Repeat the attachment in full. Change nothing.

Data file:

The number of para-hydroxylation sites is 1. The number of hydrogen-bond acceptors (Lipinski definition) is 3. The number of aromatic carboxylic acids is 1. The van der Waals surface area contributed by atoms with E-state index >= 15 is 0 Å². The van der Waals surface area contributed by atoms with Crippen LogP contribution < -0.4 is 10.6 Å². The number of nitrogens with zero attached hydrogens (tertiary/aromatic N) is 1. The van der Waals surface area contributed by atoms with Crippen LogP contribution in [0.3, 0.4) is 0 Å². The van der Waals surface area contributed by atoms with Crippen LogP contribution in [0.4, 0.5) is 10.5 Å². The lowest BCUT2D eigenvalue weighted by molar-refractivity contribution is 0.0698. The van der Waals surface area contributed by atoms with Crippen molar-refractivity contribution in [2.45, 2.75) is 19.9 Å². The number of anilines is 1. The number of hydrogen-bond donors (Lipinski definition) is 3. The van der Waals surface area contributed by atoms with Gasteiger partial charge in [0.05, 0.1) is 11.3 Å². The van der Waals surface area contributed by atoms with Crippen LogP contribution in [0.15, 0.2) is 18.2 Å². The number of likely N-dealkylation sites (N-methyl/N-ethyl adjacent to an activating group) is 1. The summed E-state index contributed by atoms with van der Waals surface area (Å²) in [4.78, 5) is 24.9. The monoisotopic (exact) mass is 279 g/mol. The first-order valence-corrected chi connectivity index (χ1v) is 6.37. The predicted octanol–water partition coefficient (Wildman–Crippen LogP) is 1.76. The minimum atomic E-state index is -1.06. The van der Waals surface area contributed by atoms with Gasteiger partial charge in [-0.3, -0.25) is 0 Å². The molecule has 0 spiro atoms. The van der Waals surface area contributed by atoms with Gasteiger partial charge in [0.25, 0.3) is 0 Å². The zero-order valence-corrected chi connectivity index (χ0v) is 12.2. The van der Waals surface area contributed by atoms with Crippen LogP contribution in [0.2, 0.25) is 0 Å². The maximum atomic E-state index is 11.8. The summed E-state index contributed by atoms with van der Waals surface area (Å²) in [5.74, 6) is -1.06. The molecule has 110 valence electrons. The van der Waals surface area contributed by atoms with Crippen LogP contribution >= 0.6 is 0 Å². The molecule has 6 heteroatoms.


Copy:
The number of para-hydroxylation sites is 1. The number of hydrogen-bond acceptors (Lipinski definition) is 3. The number of aromatic carboxylic acids is 1. The van der Waals surface area contributed by atoms with E-state index >= 15 is 0 Å². The van der Waals surface area contributed by atoms with Crippen LogP contribution < -0.4 is 10.6 Å². The number of nitrogens with zero attached hydrogens (tertiary/aromatic N) is 1. The van der Waals surface area contributed by atoms with Crippen LogP contribution in [0.3, 0.4) is 0 Å². The van der Waals surface area contributed by atoms with Crippen LogP contribution in [0.4, 0.5) is 10.5 Å². The lowest BCUT2D eigenvalue weighted by molar-refractivity contribution is 0.0698. The van der Waals surface area contributed by atoms with Crippen molar-refractivity contribution in [2.45, 2.75) is 19.9 Å². The number of anilines is 1. The number of hydrogen-bond donors (Lipinski definition) is 3. The van der Waals surface area contributed by atoms with Gasteiger partial charge in [0.05, 0.1) is 11.3 Å². The van der Waals surface area contributed by atoms with Crippen LogP contribution in [0.15, 0.2) is 18.2 Å². The number of likely N-dealkylation sites (N-methyl/N-ethyl adjacent to an activating group) is 1. The summed E-state index contributed by atoms with van der Waals surface area (Å²) in [4.78, 5) is 24.9. The monoisotopic (exact) mass is 279 g/mol. The first-order valence-corrected chi connectivity index (χ1v) is 6.37. The predicted octanol–water partition coefficient (Wildman–Crippen LogP) is 1.76. The minimum atomic E-state index is -1.06. The van der Waals surface area contributed by atoms with Gasteiger partial charge in [-0.3, -0.25) is 0 Å². The molecule has 0 spiro atoms. The van der Waals surface area contributed by atoms with Gasteiger partial charge in [0.25, 0.3) is 0 Å². The zero-order valence-corrected chi connectivity index (χ0v) is 12.2. The van der Waals surface area contributed by atoms with Crippen LogP contribution in [0.2, 0.25) is 0 Å². The maximum atomic E-state index is 11.8. The summed E-state index contributed by atoms with van der Waals surface area (Å²) in [5.74, 6) is -1.06. The molecule has 110 valence electrons. The van der Waals surface area contributed by atoms with Crippen LogP contribution >= 0.6 is 0 Å². The molecule has 6 heteroatoms.